I've been using Unity's component based design, and the biggest problem I've faced is how to control an object's( not component's ) state.

The problem is, some components must act differently based on the object's state. However, checking an object's state within a non-specific component( imagine we have a "DamageEnemyComponent" ) won't work at all because it makes assumptions about the object it's attached to.

The alternative is to make each component perform one, and only one function. The components are then disabled/enabled or added/removed depending on the object's state( probably managed by a more specific component. )

Imagine we have a "Boomerang" object. Assume it has only two states; idle( being held by the player ) and firing. In the idle state, the boomerang would have very few components, because we don't want it to interact with the world while it's simply being held. It may have components to listen for a "throw", though. Once it is thrown, some state manager on the object needs to update the object to have components for moving, damaging enemies, maybe picking up items etc. When the boomerang is back in the hands of the player, it's component list would need to be restored. This would work, but it would basically be building a new game object for each state, which is incredibly tedious and messy without Unity's editor. Not to mention the inheritance and interfaces can't be used well here( since the state specific components will be built into the state manager script. )

I can't see a way to control state using Unity's components. How is this usually done? It feels as if Unity should provide a way to build different states in the editor, much like building an object.

  • \$\begingroup\$ I find that, basically, having components with zero assumptions about the object is wishful thinking. It just never happens in reality. So I don't fret when a component needs to assume existence of some other component(s) on the same object and access them. \$\endgroup\$
    – Nevermind
    Nov 19, 2014 at 5:37
  • \$\begingroup\$ @Nevermind Is it right that the "DamageEnemy" component should know about a boomerang? At that point, the DamageEnemy component is better off being built into the state manager. \$\endgroup\$
    – Ben
    Nov 19, 2014 at 5:47
  • \$\begingroup\$ No, but you can do it the other way round: Boomerang component holds state, and knows to enable/disable DamageEnemy depending on it. That's how I'd do that anyway. \$\endgroup\$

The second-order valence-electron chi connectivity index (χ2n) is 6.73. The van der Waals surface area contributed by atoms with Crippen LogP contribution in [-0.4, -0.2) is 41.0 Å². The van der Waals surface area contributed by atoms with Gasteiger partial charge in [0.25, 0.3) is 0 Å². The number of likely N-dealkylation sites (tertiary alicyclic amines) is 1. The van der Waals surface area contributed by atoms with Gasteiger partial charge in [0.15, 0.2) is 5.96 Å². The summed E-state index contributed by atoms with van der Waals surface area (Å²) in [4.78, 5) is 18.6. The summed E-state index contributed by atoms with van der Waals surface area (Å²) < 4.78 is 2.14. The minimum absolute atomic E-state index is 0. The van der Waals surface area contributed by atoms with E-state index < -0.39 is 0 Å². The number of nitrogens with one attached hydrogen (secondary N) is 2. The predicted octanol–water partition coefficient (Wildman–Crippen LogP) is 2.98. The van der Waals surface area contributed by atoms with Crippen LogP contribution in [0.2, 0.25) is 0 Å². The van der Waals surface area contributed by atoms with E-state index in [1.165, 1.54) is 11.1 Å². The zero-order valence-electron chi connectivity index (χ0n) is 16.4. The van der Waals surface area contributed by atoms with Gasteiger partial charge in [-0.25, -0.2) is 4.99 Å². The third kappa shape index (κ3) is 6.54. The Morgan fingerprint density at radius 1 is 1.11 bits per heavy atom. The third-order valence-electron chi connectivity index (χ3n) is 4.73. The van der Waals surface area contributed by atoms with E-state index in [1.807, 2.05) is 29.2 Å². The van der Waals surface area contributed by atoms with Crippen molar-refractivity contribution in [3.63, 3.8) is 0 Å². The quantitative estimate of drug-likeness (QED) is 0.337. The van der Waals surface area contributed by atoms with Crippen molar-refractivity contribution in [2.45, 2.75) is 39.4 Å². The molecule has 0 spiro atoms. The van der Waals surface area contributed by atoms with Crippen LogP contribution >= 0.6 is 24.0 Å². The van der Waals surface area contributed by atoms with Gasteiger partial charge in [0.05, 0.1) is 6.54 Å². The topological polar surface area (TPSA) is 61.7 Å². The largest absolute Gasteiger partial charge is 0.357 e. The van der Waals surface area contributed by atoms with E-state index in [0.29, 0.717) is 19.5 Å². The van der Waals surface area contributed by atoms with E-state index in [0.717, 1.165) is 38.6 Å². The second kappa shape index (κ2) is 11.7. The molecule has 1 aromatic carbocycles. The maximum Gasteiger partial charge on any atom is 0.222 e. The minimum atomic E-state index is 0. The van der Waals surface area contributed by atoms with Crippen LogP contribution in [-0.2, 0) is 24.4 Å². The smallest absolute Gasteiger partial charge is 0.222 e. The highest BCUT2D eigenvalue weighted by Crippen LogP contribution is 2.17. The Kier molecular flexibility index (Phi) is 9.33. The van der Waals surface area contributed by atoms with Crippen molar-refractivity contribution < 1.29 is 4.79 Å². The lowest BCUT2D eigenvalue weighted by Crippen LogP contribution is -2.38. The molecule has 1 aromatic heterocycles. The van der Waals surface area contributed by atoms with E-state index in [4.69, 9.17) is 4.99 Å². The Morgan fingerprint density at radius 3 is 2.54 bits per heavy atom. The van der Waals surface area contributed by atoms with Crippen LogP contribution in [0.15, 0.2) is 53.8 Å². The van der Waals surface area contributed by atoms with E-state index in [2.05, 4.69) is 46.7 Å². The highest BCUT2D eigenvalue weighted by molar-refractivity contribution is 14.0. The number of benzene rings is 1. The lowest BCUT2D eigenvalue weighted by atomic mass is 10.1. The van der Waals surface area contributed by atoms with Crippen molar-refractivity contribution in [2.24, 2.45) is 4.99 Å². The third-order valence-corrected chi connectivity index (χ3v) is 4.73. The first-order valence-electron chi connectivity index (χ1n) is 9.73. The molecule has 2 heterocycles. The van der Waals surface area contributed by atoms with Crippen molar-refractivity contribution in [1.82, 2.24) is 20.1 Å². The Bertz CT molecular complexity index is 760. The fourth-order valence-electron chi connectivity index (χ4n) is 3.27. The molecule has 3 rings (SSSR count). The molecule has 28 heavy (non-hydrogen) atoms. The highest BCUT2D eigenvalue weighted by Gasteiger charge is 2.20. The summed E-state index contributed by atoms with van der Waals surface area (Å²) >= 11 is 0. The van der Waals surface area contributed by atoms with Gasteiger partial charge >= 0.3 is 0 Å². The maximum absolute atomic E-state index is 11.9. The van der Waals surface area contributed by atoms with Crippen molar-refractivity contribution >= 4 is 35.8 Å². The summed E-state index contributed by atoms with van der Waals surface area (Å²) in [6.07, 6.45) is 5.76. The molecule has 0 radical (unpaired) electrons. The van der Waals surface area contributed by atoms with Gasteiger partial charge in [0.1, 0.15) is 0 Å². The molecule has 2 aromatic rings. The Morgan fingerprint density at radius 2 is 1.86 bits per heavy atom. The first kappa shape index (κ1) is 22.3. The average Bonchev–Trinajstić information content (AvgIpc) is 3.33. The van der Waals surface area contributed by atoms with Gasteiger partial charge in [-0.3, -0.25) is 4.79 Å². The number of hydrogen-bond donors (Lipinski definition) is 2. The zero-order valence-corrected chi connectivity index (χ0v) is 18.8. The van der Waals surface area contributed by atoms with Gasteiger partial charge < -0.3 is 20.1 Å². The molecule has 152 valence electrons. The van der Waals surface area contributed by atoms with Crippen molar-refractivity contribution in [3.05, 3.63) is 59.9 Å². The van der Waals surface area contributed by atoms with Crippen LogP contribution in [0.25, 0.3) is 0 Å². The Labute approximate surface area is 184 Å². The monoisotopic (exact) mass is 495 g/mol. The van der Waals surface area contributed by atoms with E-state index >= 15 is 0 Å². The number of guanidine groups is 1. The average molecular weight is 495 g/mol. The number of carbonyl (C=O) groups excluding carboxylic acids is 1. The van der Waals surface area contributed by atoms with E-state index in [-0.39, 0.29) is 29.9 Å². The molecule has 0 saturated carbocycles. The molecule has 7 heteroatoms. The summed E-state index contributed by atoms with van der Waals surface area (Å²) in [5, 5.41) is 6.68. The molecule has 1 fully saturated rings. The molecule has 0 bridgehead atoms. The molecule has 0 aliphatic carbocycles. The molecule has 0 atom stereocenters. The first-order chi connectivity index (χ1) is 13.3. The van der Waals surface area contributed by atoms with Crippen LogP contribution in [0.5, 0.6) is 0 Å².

– Nevermind
    Nov 19, 2014 at 5:48
  • \$\begingroup\$ @Nevermind Add properties to the script to force adding a component to the object.( A dependency ) \$\endgroup\$
    – darkgaze
    Oct 25, 2018 at 10:46

1 Answer 1


For states, I usually use Enums, and then do a switch statement within the Update method. Enabling/disabling components is probably easier than adding/removing them.

If you need to listen for or be ready to execute a method that should only happen within a specific state, check the state at the start of the method.

If the file gets too long and confusing, you can certainly break certain parts down into their own components and link/reference the various classes between each component as required, then enable/disable each component as required when changing states.

Here's a rough version of how I might code the start of a Boomerang:

// Various states the boomerang can be in
enum BoomerangState {
    Idle = 1,
    Firing = 2

BoomerangState state;

// Decide if we should launch the boomerang
bool WeShouldLaunch() {
    return state == BoomerangState.Idle ? true : false;

// Launch the boomerang and enable its collider
void Launch() {
    GetComponent<BoxCollider>().enabled = true;
    state = BoomerangState.Firing;

// Return boomerang to idle state and disable its collider
void MakeIdle () {
    state = BoomerangState.Idle;
    GetComponent<BoxCollider>().enabled = false;

void Update () {
    // Do things based on current state
    switch (state) {
        case BoomerangState.Idle:
            // Hold boomerang and be ready to launch it
            if (WeShouldLaunch()) {
        case BoomerangState.Firing:
            // Make boomerang fly where needed
            // ...
            // Then when done:

// Only deal damage if boomerang is out and about (eg not idle)
void OnCollisionEnter(Collider col) {
    if (state == BoomerangState.Firing) {
        // Damage the collider we hit

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